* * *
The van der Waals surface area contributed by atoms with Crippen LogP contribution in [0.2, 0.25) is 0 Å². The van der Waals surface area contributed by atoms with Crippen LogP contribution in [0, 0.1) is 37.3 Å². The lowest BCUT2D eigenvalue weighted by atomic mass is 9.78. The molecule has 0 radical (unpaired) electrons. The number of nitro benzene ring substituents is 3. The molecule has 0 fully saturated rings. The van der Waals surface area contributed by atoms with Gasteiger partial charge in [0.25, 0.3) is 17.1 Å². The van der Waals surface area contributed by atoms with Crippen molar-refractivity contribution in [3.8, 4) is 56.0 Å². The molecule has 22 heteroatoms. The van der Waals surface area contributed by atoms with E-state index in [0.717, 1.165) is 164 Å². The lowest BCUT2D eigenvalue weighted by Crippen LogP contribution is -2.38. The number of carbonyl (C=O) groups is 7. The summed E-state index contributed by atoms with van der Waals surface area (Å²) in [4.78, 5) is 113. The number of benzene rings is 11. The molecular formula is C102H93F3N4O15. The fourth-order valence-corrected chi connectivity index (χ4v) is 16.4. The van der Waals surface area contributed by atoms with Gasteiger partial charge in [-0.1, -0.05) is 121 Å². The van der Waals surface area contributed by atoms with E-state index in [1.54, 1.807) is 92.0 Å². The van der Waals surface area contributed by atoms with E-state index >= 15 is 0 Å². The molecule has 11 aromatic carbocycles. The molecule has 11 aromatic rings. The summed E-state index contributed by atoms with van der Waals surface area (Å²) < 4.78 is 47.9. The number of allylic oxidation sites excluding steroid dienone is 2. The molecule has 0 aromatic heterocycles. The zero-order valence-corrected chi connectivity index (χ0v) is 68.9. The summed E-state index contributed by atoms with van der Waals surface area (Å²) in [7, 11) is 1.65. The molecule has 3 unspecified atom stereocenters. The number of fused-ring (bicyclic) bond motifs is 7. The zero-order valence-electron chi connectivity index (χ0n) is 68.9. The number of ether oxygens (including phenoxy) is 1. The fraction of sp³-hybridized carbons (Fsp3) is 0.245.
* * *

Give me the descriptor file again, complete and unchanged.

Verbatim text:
The van der Waals surface area contributed by atoms with Crippen LogP contribution in [0.2, 0.25) is 0 Å². The van der Waals surface area contributed by atoms with Crippen LogP contribution in [0, 0.1) is 37.3 Å². The lowest BCUT2D eigenvalue weighted by atomic mass is 9.78. The molecule has 0 radical (unpaired) electrons. The number of nitro benzene ring substituents is 3. The molecule has 0 fully saturated rings. The van der Waals surface area contributed by atoms with Gasteiger partial charge in [0.25, 0.3) is 17.1 Å². The van der Waals surface area contributed by atoms with Crippen molar-refractivity contribution in [3.8, 4) is 56.0 Å². The molecule has 22 heteroatoms. The van der Waals surface area contributed by atoms with E-state index in [0.717, 1.165) is 164 Å². The lowest BCUT2D eigenvalue weighted by Crippen LogP contribution is -2.38. The number of carbonyl (C=O) groups is 7. The summed E-state index contributed by atoms with van der Waals surface area (Å²) in [4.78, 5) is 113. The number of benzene rings is 11. The molecular formula is C102H93F3N4O15. The fourth-order valence-corrected chi connectivity index (χ4v) is 16.4. The van der Waals surface area contributed by atoms with Gasteiger partial charge in [-0.1, -0.05) is 121 Å². The van der Waals surface area contributed by atoms with E-state index in [1.54, 1.807) is 92.0 Å². The van der Waals surface area contributed by atoms with E-state index >= 15 is 0 Å². The molecule has 11 aromatic carbocycles. The molecule has 11 aromatic rings. The summed E-state index contributed by atoms with van der Waals surface area (Å²) < 4.78 is 47.9. The number of allylic oxidation sites excluding steroid dienone is 2. The molecule has 0 aromatic heterocycles. The zero-order valence-corrected chi connectivity index (χ0v) is 68.9. The summed E-state index contributed by atoms with van der Waals surface area (Å²) in [7, 11) is 1.65. The molecule has 3 unspecified atom stereocenters. The number of fused-ring (bicyclic) bond motifs is 7. The zero-order valence-electron chi connectivity index (χ0n) is 68.9. The number of ether oxygens (including phenoxy) is 1. The fraction of sp³-hybridized carbons (Fsp3) is 0.245.